Photos by Isadora Pennington
Photos by Isadora Pennington

If you’ve been in Atlanta long enough, chances are you’ve been to the iconic Plaza Theatre at least once. You may have also heard of the Plaza around Christmas time of last year when the small independent theater stood by their decision to screen the controversial movie, The Interview. At the time, Sony had pulled the film in the midst of threats and controversy. The Plaza Theatre fought to show the film and when Sony eventually did release the rights, the Plaza was one of the first theaters nationwide to screen the movie.

Located in Briarcliff Plaza shopping center at the corner of North Highland and Ponce de Leon avenues, the circa-1939 art deco theater with its distinctive marquee has gone through many changes throughout the years. The shopping center was the first in Atlanta with off-street parking, and is also home to varied retailers like Urban Outfitters (once home to the much-missed Plaza Drugs with its busy lunch counter), Righteous Room bar, FedEx/Kinkos, Island Flowers, Buffalo Exchange and the equally historic Majestic Diner, which has been serving up burgers and breakfast since 1929.

During the 1970s, the theater shifted focus from blockbuster films to hosting mainly X-rated and burlesque shows. The owner of the property, Robert Griffith, chose to renovate the entire lot and the theater was later purchased by George LeFont in the 1980s. LeFont looked upon the historic theater with a new light, booking independent and classic films, a theme that remains to this day. In early 2013, the Plaza was purchased by current owner, Michael Furlinger, a theater enthusiast aiming to restore the space with ties to its history.

I have come to know and truly love the Plaza. My time spent working at the Majestic Diner familiarized me with that area and I attended a variety of shows. Screenings at the Plaza vary so much from film to film. For many, like the Atlanta Film Festival movies, the aura is peaceful and observant. The respectful crowd watches in silence, giving only the most appropriate chuckles, and cheering and clapping for their preferred showings. At other times, like during the weekly Rocky Horror Picture Show, the vibe in the place is decidedly more raucous and vibrant. I miss the old Splatter Cinema festivals with B-movies and elaborate lobby displays.

Recently, I stopped by and talked with Plaza manager Brandon Delaney. “I’ve always had a love for the movie industry,” he told me, noting the importance of his involvement with the theater to his own filmmaking. Since Brandon came on board two years ago, the Plaza has undergone a significant shift from 35mm film projection to digital. The shift met with some resistance within the film community, however the results have not been disastrous.

“It’s been a nationwide switchover, and I think the trafficking and transferring of prints now is a lot more streamlined, convenient and much easier,” Brandon explained. “You have to evolve or wither away.”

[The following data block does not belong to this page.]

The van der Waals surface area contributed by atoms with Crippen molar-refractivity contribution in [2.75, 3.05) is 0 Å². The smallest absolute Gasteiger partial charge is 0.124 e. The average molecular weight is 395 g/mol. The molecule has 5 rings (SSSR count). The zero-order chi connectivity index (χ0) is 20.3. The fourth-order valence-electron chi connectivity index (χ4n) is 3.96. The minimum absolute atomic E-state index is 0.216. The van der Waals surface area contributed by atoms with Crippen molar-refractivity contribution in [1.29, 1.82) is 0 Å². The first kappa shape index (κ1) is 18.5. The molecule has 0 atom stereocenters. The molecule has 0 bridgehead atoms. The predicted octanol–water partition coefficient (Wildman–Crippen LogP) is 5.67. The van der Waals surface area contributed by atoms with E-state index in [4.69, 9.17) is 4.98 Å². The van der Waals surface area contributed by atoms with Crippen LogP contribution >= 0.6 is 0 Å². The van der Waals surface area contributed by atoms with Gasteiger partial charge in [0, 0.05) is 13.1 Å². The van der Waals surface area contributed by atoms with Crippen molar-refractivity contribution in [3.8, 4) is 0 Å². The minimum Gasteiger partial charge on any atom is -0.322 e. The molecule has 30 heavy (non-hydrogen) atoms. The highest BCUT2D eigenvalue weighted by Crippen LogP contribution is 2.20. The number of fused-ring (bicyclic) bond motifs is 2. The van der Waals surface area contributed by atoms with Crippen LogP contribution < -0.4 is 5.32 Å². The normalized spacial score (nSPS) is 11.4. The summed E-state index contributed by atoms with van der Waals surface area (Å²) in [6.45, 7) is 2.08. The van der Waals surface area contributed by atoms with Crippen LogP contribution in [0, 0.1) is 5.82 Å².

It’s this adaptability that has kept the Plaza at the forefront of artistic filmmaking in the Atlanta community.
“There’s always something going on,” Brandon said. “You can never really put a finger down on the constructive feel of the theater because it’s always in flux.”

Despite the theater’s evolution, the Plaza has maintained its foothold in Atlanta culture. “We’ve never stopped running,” he told me, a point of pride in discussing the longevity of this theater’s history. “It’s always been a theater in some way, shape or form.”

The building itself is surprisingly resilient, requiring little more than day-to-day maintenance and upkeep. It’s clear also that the space is valued for its historic aesthetics as seen in the classic posters lining the walls and film artifacts on display in the lobby. “It’s like you walk in and you just feel the history, you feel that connection instantly and know you’re a part of something that’s been going on for a while,” Brandon said.

Many celebrities have visited the Plaza. When asked his favorite memory, Brandon recalled when he encountered one of his favorite actors, Bill Paxton. “It was late and we were cleaning up during the screening of ‘The Enemy. ‘The theater door opens, a guy walks out… and it’s Bill Paxton. It was like, wow.”

The Plaza’s influence within the local film community is evident in their collaboration with local festivals and events. Most notably, they host the annual Atlanta Film Festival as well as a variety of other festivals and screening events. “We are always looking for new ways to engage people and get people into seats,” Brandon said.

To see what’s currently showing at the Plaza, visit

Isadora Pennington

Isadora Pennington is a freelance writer and photographer based in Atlanta. She is the editor of Sketchbook by Rough Draft, a weekly Arts newsletter.

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